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Prayer of the Day
Almighty God our Father, dwelling in majesty and mystery, renewing and fulfilling creation by your eternal Spirit, and revealing your glory through our Lord Jesus Christ: Cleanse us from doubt and fear, and enable us to worship you, with your Son and the Holy Spirit, one God, living and reigning, now and forever.


God our creator, earth has many languages, but your Gospel announces your love to all nations in one heavenly speech. Make us messengers of the good news that, through the power of your Spirit, everyone everywhere may unite in one song of praise; through your Son, Jesus Christ our Lord, who lives and reigns with you in the unity of the Holy Spirit, one God now and forever.

Acts 2:1-21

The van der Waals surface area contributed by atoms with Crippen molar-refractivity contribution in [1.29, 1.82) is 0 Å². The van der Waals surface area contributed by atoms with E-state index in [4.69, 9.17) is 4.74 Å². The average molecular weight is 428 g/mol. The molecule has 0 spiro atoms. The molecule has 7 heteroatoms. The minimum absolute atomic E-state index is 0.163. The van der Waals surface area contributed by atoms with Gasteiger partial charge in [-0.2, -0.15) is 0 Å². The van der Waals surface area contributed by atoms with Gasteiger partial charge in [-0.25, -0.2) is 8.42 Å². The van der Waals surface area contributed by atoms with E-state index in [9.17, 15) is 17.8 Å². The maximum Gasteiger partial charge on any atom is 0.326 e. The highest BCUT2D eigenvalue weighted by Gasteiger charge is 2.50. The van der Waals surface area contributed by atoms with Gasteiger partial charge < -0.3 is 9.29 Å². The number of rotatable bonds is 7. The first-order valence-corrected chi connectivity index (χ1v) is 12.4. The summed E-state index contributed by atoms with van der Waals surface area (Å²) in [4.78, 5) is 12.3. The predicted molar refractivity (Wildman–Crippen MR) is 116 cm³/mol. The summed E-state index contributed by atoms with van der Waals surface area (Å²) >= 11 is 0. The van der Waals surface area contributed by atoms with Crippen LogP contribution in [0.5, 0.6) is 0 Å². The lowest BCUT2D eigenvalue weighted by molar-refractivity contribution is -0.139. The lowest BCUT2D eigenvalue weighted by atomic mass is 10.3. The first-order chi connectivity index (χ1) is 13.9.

{1} When the day of Pentecost had come, they were all together in one place. {2} And suddenly from heaven there came a sound like the rush of a violent wind, and it filled the entire house where they were sitting. {3} Divided tongues, as of fire, appeared among them, and a tongue rested on each of them. {4} All of them were filled with the Holy Spirit and began to speak in other languages, as the Spirit gave them ability. {5} Now there were devout Jews from every nation under heaven living in Jerusalem. {6} And at this sound the crowd gathered and was bewildered, because each one heard them speaking in the native language of each. {7} Amazed and astonished, they asked, "Are not all these who are speaking Galileans? {8} And how is it that we hear, each of us, in our own native language? {9} Parthians, Medes, Elamites, and residents of Mesopotamia, Judea and Cappadocia, Pontus and Asia, {10} Phrygia and Pamphylia, Egypt and the parts of Libya belonging to Cyrene, and visitors from Rome, both Jews and proselytes, {11} Cretans and Arabs--in our own languages we hear them speaking about God's deeds of power." {12} All were amazed and perplexed, saying to one another, "What does this mean?" {13} But others sneered and said, "They are filled with new wine." {14} But Peter, standing with the eleven, raised his voice and addressed them, "Men of Judea and all who live in Jerusalem, let this be known to you, and listen to what I say. {15} Indeed, these are not drunk, as you suppose, for it is only nine o'clock in the morning. {16} No, this is what was spoken through the prophet Joel: {17} 'In the last days it will be, God declares, that I will pour out my Spirit upon all flesh, and your sons and your daughters shall prophesy, and your young men shall see visions, and your old men shall dream dreams. {18} Even upon my slaves, both men and women, in those days I will pour out my Spirit; and they shall prophesy. {19} And I will show portents in the heaven above and signs on the earth below, blood, and fire, and smoky mist. {20} The sun shall be turned to darkness and the moon to blood, before the coming of the Lord's great and glorious day. {21} Then everyone who calls on the name of the Lord shall be saved.'